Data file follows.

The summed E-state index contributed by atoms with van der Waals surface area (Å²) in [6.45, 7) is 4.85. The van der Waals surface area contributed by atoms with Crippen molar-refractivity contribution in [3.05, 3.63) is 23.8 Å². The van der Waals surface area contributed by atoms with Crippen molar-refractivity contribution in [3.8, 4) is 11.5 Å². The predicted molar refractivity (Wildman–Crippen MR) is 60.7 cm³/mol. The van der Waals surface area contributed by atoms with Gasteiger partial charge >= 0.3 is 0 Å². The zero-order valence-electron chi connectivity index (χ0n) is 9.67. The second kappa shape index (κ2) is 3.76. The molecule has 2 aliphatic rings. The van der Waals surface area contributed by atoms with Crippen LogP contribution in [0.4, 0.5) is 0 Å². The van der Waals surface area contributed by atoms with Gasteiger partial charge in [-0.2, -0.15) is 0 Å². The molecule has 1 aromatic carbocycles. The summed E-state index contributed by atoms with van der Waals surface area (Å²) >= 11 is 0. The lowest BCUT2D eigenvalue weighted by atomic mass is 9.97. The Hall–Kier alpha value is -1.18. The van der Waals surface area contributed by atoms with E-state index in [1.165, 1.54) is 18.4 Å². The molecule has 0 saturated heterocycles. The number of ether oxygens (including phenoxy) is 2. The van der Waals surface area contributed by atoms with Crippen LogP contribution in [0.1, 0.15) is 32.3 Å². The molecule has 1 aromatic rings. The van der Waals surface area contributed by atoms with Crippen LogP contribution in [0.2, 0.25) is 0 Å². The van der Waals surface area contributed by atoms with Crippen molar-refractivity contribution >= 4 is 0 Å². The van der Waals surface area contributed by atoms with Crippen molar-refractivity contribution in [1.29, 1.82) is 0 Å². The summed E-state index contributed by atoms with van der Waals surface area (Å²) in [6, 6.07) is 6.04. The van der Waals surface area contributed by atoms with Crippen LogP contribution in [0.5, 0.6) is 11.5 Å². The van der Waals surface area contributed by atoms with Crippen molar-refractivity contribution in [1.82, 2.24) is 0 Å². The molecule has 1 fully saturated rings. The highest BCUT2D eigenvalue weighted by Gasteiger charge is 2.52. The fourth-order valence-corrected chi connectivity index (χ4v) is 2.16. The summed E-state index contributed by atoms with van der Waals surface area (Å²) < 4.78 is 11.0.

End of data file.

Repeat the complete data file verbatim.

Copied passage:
The summed E-state index contributed by atoms with van der Waals surface area (Å²) in [6.45, 7) is 4.85. The van der Waals surface area contributed by atoms with Crippen molar-refractivity contribution in [3.05, 3.63) is 23.8 Å². The van der Waals surface area contributed by atoms with Crippen molar-refractivity contribution in [3.8, 4) is 11.5 Å². The predicted molar refractivity (Wildman–Crippen MR) is 60.7 cm³/mol. The van der Waals surface area contributed by atoms with Gasteiger partial charge >= 0.3 is 0 Å². The zero-order valence-electron chi connectivity index (χ0n) is 9.67. The second kappa shape index (κ2) is 3.76. The molecule has 2 aliphatic rings. The van der Waals surface area contributed by atoms with Crippen LogP contribution in [0.4, 0.5) is 0 Å². The van der Waals surface area contributed by atoms with Gasteiger partial charge in [-0.2, -0.15) is 0 Å². The molecule has 1 aromatic carbocycles. The summed E-state index contributed by atoms with van der Waals surface area (Å²) >= 11 is 0. The lowest BCUT2D eigenvalue weighted by atomic mass is 9.97. The Hall–Kier alpha value is -1.18. The van der Waals surface area contributed by atoms with E-state index in [1.165, 1.54) is 18.4 Å². The molecule has 0 saturated heterocycles. The number of ether oxygens (including phenoxy) is 2. The van der Waals surface area contributed by atoms with Crippen LogP contribution in [0.1, 0.15) is 32.3 Å². The molecule has 1 aromatic rings. The van der Waals surface area contributed by atoms with Crippen LogP contribution in [0.2, 0.25) is 0 Å². The van der Waals surface area contributed by atoms with Crippen molar-refractivity contribution >= 4 is 0 Å². The van der Waals surface area contributed by atoms with Crippen molar-refractivity contribution in [1.29, 1.82) is 0 Å². The summed E-state index contributed by atoms with van der Waals surface area (Å²) in [6, 6.07) is 6.04. The van der Waals surface area contributed by atoms with Crippen LogP contribution in [0.5, 0.6) is 11.5 Å². The van der Waals surface area contributed by atoms with Crippen molar-refractivity contribution in [1.82, 2.24) is 0 Å². The molecule has 1 fully saturated rings. The highest BCUT2D eigenvalue weighted by Gasteiger charge is 2.52. The fourth-order valence-corrected chi connectivity index (χ4v) is 2.16. The summed E-state index contributed by atoms with van der Waals surface area (Å²) < 4.78 is 11.0.